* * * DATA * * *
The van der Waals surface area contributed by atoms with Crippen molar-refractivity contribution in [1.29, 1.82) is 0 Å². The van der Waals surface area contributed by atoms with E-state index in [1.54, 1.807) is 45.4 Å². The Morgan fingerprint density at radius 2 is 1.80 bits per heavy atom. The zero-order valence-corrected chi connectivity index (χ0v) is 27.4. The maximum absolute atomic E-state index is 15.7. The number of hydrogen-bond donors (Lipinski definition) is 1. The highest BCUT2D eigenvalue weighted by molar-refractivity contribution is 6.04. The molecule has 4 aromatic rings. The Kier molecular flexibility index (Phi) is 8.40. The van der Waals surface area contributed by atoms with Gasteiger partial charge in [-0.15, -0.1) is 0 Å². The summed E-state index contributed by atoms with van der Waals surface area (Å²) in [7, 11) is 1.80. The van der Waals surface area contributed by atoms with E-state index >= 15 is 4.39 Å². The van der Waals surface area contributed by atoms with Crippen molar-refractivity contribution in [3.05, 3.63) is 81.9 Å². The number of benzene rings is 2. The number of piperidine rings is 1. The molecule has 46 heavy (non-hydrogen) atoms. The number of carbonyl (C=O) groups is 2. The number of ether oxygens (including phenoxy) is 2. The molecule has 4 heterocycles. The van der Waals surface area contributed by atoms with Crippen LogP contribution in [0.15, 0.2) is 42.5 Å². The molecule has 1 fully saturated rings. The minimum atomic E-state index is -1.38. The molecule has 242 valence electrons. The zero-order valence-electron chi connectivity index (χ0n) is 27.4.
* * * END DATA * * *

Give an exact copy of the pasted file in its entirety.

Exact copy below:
The van der Waals surface area contributed by atoms with Crippen molar-refractivity contribution in [1.29, 1.82) is 0 Å². The van der Waals surface area contributed by atoms with E-state index in [1.54, 1.807) is 45.4 Å². The Morgan fingerprint density at radius 2 is 1.80 bits per heavy atom. The zero-order valence-corrected chi connectivity index (χ0v) is 27.4. The maximum absolute atomic E-state index is 15.7. The number of hydrogen-bond donors (Lipinski definition) is 1. The highest BCUT2D eigenvalue weighted by molar-refractivity contribution is 6.04. The molecule has 4 aromatic rings. The Kier molecular flexibility index (Phi) is 8.40. The van der Waals surface area contributed by atoms with Gasteiger partial charge in [-0.15, -0.1) is 0 Å². The summed E-state index contributed by atoms with van der Waals surface area (Å²) in [7, 11) is 1.80. The van der Waals surface area contributed by atoms with E-state index >= 15 is 4.39 Å². The van der Waals surface area contributed by atoms with Crippen molar-refractivity contribution in [3.05, 3.63) is 81.9 Å². The number of benzene rings is 2. The number of piperidine rings is 1. The molecule has 46 heavy (non-hydrogen) atoms. The number of carbonyl (C=O) groups is 2. The number of ether oxygens (including phenoxy) is 2. The molecule has 4 heterocycles. The van der Waals surface area contributed by atoms with Crippen LogP contribution in [0.15, 0.2) is 42.5 Å². The molecule has 1 fully saturated rings. The minimum atomic E-state index is -1.38. The molecule has 242 valence electrons. The zero-order valence-electron chi connectivity index (χ0n) is 27.4.